Deliberation, Decisions, and Public Interaction

The panel sessions were open to the public and media. According to the media reports the deliberation was transparent. 

After taking testimony from the panel of experts plus hearing from all sides, the panel came up with a decision. The panel deliberated for a few days before giving out its recommendation. The panel then gave their recommendations to the MAFF, which then commissioned another conference to identify future research subjects. The government made no commitment to act on the conferences recommendations but stated that, “depending on the proposals of the lay panel, we might reflect them in public policy.” ( Nishizawa 484)

Influence, Outcomes, and Effects

The panel neither strongly supported nor rejected any side of the debate on genetically modified crops. They remained very neutral about their finding on wither or not the benefits or risk was great to the public.  The panel gave the GM techniques and GMO crops a cautious approval. By giving this cautious approval it allowed for the current usage of the GM techniques from a viewpoint of natural and social science to be used as the current model. Their report emphasized benefits and risks of plant biotechnology. The committee then gave their report to the MAFF (Ministry of Agriculture, Forestry and Fisheries of Japan) and MHLW (Ministry of Health, Labor and Welfare.)

Analysis and Criticism

Mariko Nishizawa states that in the Danish model of a consensus conference the lay panel decides which experts they will choose to speak before the panel.  At the Japan Consensus Conference, the steering panel decided which experts would speak at the conference (484). Even though the steering panel was made up of representatives from differing interests, there were still stakeholders on the panel. Had the lay panel been able to choose the speakers, it would have empowered them to make decisions, and there may have been a different outcome to this consensus conference.

Nishizawa remarks on the steering panel calling the speakers: “The organizer’s neutrality and accountability are vitally important for securing reliable, accurate procedures” (483).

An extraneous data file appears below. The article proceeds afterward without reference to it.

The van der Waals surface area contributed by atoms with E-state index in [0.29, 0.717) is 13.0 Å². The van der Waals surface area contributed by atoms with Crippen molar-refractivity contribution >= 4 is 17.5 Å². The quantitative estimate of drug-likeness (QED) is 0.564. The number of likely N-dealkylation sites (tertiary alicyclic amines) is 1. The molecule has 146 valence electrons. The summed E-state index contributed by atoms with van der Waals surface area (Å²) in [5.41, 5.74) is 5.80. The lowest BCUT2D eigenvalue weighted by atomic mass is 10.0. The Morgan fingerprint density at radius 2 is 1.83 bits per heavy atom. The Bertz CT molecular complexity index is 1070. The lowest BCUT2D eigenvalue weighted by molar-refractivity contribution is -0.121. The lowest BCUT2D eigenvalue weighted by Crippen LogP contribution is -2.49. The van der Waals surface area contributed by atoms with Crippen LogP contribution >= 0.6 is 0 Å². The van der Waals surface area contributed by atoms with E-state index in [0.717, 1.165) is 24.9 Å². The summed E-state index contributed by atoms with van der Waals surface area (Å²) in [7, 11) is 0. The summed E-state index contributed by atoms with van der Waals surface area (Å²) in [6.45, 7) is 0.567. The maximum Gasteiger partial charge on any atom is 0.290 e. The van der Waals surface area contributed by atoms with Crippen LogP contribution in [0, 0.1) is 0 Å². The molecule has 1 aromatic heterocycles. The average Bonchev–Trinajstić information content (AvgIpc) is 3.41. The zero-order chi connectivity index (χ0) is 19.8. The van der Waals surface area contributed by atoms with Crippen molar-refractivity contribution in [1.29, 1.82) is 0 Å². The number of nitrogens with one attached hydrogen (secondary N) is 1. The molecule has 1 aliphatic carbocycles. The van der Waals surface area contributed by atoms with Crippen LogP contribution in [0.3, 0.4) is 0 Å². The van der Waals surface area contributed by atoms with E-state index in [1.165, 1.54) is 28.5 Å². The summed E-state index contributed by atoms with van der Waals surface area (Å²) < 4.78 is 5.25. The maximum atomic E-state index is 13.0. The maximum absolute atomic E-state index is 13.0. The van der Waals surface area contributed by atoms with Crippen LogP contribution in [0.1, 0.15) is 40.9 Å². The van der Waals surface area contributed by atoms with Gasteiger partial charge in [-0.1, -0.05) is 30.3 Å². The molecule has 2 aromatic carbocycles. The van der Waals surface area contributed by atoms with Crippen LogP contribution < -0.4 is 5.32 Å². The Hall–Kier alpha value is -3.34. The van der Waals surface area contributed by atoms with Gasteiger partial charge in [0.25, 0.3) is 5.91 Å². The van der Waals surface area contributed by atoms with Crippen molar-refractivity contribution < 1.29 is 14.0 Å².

Nishizawa interviewed members of the lay panel after the conference was over, and found that the lay panel members were careful to temper their stance on GMOs during the conference, because they were concerned that it might jeopardize future public deliberations hosted by the government (483).

Secondary Sources

Starlink Corn Regulatory Information. (n.d.). Retrieved from EPA: https://www3.epa.gov/pesticides/chem_search/reg_actions/pip/starlink_corn.htm

Harvest of Fear. 2001. PBS online. 20 Feb. 2012.http://www.pbs.org/wgbh/harvest/

Kiba, Takao. "Japan's Trial to Reflect Social Factors in the Assessment and Foresight of Technology." National Institute for Research Advancement.7Feb 2012. <http://www.itas.fzk.de/eng/e-society/preprints/newapproaches/kiba.pdf>. [DEAD LINK]

Nishizawa, M. "Citizen deliberations on science and technology and their social environments: case study on the Japanese consensus conference on GM crops." Science and Policy 32 (2005): 479-489.

Nishizawa, Mariko, and Ortwinn Renn. "Responding Public Demand for Assurance of Genetically Modified Crops: Case from Japan." Journal of Risk Research 9 (2006): 41-56.

pure food. (n.d.). Retrieved from pure food org.: www.purefood.org/ge/010403_starlink_corn.cfm [DEAD LINK]

Rodale, Maria. Just Label It So We Know When It's GMO.. Huffington Post. 20 Feb. 2012 http://www.huffingtonpost.com/maria-rodale/just-label-it-so-we-know_b_1193499.html.

Shineha, Ryuma, and Kazuto Kato."Public engagement in Japanese policy-making: a history of the genetically modified organisms debate." New Genetics and Society 28 (2009): 139-152. 

External Links

Danish Consensus Model

Japanese Consensus Model

EPA - Starlink Corn

Purefood.org - Starlink Corn [DEAD LINK]